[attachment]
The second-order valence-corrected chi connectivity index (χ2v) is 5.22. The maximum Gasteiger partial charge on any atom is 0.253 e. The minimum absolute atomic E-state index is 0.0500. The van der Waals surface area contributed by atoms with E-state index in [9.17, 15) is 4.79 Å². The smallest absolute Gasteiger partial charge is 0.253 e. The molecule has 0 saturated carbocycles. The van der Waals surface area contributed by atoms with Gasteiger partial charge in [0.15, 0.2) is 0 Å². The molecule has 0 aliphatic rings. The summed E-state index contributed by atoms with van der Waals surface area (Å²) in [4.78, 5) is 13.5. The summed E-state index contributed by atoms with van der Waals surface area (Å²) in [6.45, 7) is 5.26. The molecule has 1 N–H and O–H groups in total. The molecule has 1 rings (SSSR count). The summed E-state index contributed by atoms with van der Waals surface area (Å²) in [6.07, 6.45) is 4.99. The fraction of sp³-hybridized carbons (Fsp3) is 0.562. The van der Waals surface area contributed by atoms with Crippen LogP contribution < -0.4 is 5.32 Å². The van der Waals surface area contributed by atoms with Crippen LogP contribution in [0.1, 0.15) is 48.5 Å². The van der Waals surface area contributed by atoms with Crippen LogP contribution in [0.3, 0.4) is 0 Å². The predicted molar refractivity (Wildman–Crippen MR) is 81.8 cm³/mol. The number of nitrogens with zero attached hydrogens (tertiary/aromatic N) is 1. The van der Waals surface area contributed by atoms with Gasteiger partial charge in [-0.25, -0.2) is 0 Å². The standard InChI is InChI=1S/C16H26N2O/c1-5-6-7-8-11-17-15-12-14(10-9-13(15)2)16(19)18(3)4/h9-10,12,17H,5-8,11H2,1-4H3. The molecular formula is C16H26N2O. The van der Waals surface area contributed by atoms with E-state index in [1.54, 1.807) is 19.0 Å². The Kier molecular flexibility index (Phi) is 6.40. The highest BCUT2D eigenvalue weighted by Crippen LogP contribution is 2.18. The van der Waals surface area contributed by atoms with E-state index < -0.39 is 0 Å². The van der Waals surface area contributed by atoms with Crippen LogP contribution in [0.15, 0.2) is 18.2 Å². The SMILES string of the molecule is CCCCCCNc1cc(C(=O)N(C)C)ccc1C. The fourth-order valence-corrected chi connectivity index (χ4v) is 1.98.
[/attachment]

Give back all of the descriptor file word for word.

The second-order valence-corrected chi connectivity index (χ2v) is 5.22. The maximum Gasteiger partial charge on any atom is 0.253 e. The minimum absolute atomic E-state index is 0.0500. The van der Waals surface area contributed by atoms with E-state index in [9.17, 15) is 4.79 Å². The smallest absolute Gasteiger partial charge is 0.253 e. The molecule has 0 saturated carbocycles. The van der Waals surface area contributed by atoms with Gasteiger partial charge in [0.15, 0.2) is 0 Å². The molecule has 0 aliphatic rings. The summed E-state index contributed by atoms with van der Waals surface area (Å²) in [4.78, 5) is 13.5. The summed E-state index contributed by atoms with van der Waals surface area (Å²) in [6.45, 7) is 5.26. The molecule has 1 N–H and O–H groups in total. The molecule has 1 rings (SSSR count). The summed E-state index contributed by atoms with van der Waals surface area (Å²) in [6.07, 6.45) is 4.99. The fraction of sp³-hybridized carbons (Fsp3) is 0.562. The van der Waals surface area contributed by atoms with Crippen LogP contribution < -0.4 is 5.32 Å². The van der Waals surface area contributed by atoms with Crippen LogP contribution in [0.1, 0.15) is 48.5 Å². The van der Waals surface area contributed by atoms with Crippen LogP contribution in [0.3, 0.4) is 0 Å². The predicted molar refractivity (Wildman–Crippen MR) is 81.8 cm³/mol. The number of nitrogens with zero attached hydrogens (tertiary/aromatic N) is 1. The van der Waals surface area contributed by atoms with Gasteiger partial charge in [-0.25, -0.2) is 0 Å². The standard InChI is InChI=1S/C16H26N2O/c1-5-6-7-8-11-17-15-12-14(10-9-13(15)2)16(19)18(3)4/h9-10,12,17H,5-8,11H2,1-4H3. The molecular formula is C16H26N2O. The van der Waals surface area contributed by atoms with E-state index in [1.54, 1.807) is 19.0 Å². The Kier molecular flexibility index (Phi) is 6.40. The highest BCUT2D eigenvalue weighted by Crippen LogP contribution is 2.18. The van der Waals surface area contributed by atoms with E-state index < -0.39 is 0 Å². The van der Waals surface area contributed by atoms with Crippen LogP contribution in [0.15, 0.2) is 18.2 Å². The SMILES string of the molecule is CCCCCCNc1cc(C(=O)N(C)C)ccc1C. The fourth-order valence-corrected chi connectivity index (χ4v) is 1.98.